One mother’s story:
“My daughter Hadley is simply amazing. Her heart is kind & loving. Her mind is bright & sharp. Her soul is pure & sweet. She loves everyone she meets & I swear that she just connects with people’s souls in an instant…. ask anyone.
She is the definition of perseverance.
She has never let her “disability” stand in her way.
Hadley is paralyzed from the waist down due to being born with Spina Bifida. She lives a very healthy & happy life. She plays with her friends (she has more friends than I can even count, of all ages.). She plays t-ball. She dances at a studio here in Liberty. She enjoys swimming. She is learning to read. She stops to smell every flower we pass.

Hadley is the very best big sister to her little sister. She LOVES school and thrives in the school setting. She lives a very “normal” and happy life. This may seem like a blessing to some people because of her disability, but to us, she lives a happy & “normal” life because she is a happy & “normal” girl.
I don’t really love the word “normal.” I prefer “different,” because in reality we are all different in our very own ways and that’s what makes us all who we are. What I am trying to get at is that she is just like everyone else because she is a person who loves, and likes to play, and learn. She deserves all of the respect and opportunities the rest of the world does. She’s amazing.

Hadley uses a stander now, but she has had for the past 5 years!! Five years is a long time for a growing child to have a piece of equipment. Her current stander has been too small for her for a couple of years now, it is probably more hurtful than helpful for her to use it. She mainly uses this stander at school to do certain activities whether it be in the classroom, at P.E., out on recess, or just taking a stroll down the hall. It gives her more freedom by being able to stand instead of sitting her wheelchair.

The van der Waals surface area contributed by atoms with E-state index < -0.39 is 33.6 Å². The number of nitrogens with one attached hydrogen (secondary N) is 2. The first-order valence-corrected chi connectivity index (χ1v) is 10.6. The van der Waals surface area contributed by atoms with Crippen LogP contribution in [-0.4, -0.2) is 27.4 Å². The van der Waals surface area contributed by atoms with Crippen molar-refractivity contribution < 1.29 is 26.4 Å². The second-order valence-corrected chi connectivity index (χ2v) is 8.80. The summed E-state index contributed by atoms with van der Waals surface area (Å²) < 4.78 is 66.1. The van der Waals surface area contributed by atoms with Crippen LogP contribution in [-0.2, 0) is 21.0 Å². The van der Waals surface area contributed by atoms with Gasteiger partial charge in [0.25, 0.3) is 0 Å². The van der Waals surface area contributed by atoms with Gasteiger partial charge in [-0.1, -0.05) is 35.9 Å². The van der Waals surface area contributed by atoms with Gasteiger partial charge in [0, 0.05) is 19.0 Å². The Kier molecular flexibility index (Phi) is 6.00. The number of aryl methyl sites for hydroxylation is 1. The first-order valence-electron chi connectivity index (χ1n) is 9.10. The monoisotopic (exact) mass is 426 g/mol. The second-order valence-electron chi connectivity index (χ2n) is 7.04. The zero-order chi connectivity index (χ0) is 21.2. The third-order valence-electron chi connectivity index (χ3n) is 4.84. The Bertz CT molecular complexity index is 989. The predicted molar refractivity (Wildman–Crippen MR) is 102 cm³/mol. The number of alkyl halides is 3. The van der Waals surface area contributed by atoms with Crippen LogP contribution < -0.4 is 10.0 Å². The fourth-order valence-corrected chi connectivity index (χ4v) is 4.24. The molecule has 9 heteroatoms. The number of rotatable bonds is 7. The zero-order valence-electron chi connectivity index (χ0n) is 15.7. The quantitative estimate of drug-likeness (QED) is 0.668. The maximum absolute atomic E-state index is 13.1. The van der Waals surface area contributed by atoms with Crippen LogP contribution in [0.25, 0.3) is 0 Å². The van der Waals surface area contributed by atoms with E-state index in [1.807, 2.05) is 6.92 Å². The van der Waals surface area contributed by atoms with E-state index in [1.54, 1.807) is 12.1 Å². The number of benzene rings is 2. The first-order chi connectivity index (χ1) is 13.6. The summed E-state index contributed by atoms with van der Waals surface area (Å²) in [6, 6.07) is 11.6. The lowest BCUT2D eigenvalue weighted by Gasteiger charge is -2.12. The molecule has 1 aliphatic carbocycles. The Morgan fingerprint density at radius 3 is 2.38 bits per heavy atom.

A prone stander helps with strong bone growth and to give her bottom and legs a rest from sitting & it keeps pressure sores from appearing. It allows her to be at the same height as her peers (good for self-esteem). She also can do different tasks in her stander vs. her wheelchair.

She also uses it at home, particularly for chores at home because she can reach the top of the table and counters in her stander. And light switches, something we probably don’t even realize that we are flicking one on or off when we do it. The other day, Hadley was in her stander, and all I could see was her bedroom light going on and off, on and off, over and over again. I ask her what she is doing, and she says with so much excitement in her voice, ‘Mom, I’m turning my light on and off!! I’m doing it, and I didn’t even have to ask you for help!!!’ Something so little and mundane to everyone else, was utterly life-altering and exciting to her. It’s all about perspective.

Being able to stand without having the actual ability to stand is just MAGIC. And it truly changes her life!’

Thank you Hadley’s Mom! You’ve given us such a personal look at Hadley’s life and her tremendous love of living it! Variety KC partners are getting Hadley a new stander so she can keep on reaching for the light switch and reaching for the stars! Help us to help other kids like Hadley – give today at varietykc.org.